In this study, we hypothesized that among primary care patients with cardiometabolic disease or at elevated risk of cardiometabolic disease, ACEs would be correlated with high psychological distress, low quality of life, attachment insecurity, smoking and hazardous drinking (as this exposure is in the general population). Since preferences for interventions that support behavior change and mental health had not previously been studied, we explored the relationship of ACEs with these variables without a hypothesis.


This is a cross-sectional study of an at-risk cohort of primary care patients, which includes both patients who have cardiometabolic disease and patients with at least one conventional risk factor. Adult patients at two academic family health team sites in Toronto, Canada were approached in the waiting room, between August 2016 and January 2017, by a research assistant who described the study and obtained verbal consent from interested patients. Those who consented were screened for cardiometabolic risk factors to determine eligibility.

Eligible patients were 18 years of age and older, English-speaking, and independently able to complete the survey. They had to report at least one of the following: body mass index > 30; current smoker; high blood pressure; high cholesterol; diabetes; history of stroke, angina, myocardial infarction, coronary artery bypass graft (CABG), or angioplasty prior to the past 3 months; or history of a first degree relative with stroke, angina, myocardial infarction, CABG, or angioplasty before the age of 60. Patients with a history of stroke, angina, myocardial infarction, CABG, or angioplasty in the past 3 months were excluded because the recency of acute illness might influence psychological characteristics and preferences.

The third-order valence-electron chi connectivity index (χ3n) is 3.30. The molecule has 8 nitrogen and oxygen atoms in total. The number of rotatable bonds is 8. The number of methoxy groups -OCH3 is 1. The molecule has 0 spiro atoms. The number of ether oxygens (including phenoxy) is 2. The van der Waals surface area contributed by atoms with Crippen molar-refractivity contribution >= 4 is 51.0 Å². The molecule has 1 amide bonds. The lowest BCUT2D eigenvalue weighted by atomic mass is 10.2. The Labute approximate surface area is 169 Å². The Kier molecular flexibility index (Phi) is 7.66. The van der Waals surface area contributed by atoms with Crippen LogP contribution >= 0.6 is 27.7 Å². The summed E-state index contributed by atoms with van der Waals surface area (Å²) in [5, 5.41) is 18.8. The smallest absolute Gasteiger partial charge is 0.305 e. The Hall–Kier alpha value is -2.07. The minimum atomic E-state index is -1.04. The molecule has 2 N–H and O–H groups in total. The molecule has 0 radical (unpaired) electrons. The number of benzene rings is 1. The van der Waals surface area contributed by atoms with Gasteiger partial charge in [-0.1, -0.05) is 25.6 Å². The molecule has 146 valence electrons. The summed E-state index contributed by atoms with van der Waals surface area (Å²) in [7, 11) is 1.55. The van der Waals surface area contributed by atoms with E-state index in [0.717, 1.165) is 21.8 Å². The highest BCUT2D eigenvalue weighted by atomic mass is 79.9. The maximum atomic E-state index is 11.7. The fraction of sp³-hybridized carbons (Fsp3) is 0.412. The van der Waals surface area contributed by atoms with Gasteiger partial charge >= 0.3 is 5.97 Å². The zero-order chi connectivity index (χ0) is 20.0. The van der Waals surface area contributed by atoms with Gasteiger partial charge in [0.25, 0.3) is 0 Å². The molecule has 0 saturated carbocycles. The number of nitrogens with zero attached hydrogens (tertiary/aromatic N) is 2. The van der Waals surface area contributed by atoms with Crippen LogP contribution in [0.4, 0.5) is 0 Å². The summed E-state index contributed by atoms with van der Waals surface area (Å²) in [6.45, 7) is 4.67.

Eligible patients were asked to provide written consent and then complete the study survey either electronically or on paper. Patients who were unable to complete the survey in the waiting room were given the option to complete it at home. Participants also consented to collection of information from their electronic medical record (EMR). Information on objective cardiovascular risk (BMI, blood pressure, LDL, TC/HDL ratio, Hba1c, diagnosis of hypertension, diabetes, previous CV event, and medications) was gathered from the EMR to confirm screening self-report, to get data for Framingham risk calculations and to provide data for relevant secondary analyses. When there was a discrepancy between information from the patient and from the EMR, it was resolved by using the source we considered most likely to be valid (e.g. patient report for smoking status, EMR for high cholesterol). Information about treatment with specific medication classes was used to complete the Framingham score of patients’ risk status. A sample size of 300 was targeted to provide a confidence interval of ±5.5 percentage points on an expected prevalence of ACEs of 50%.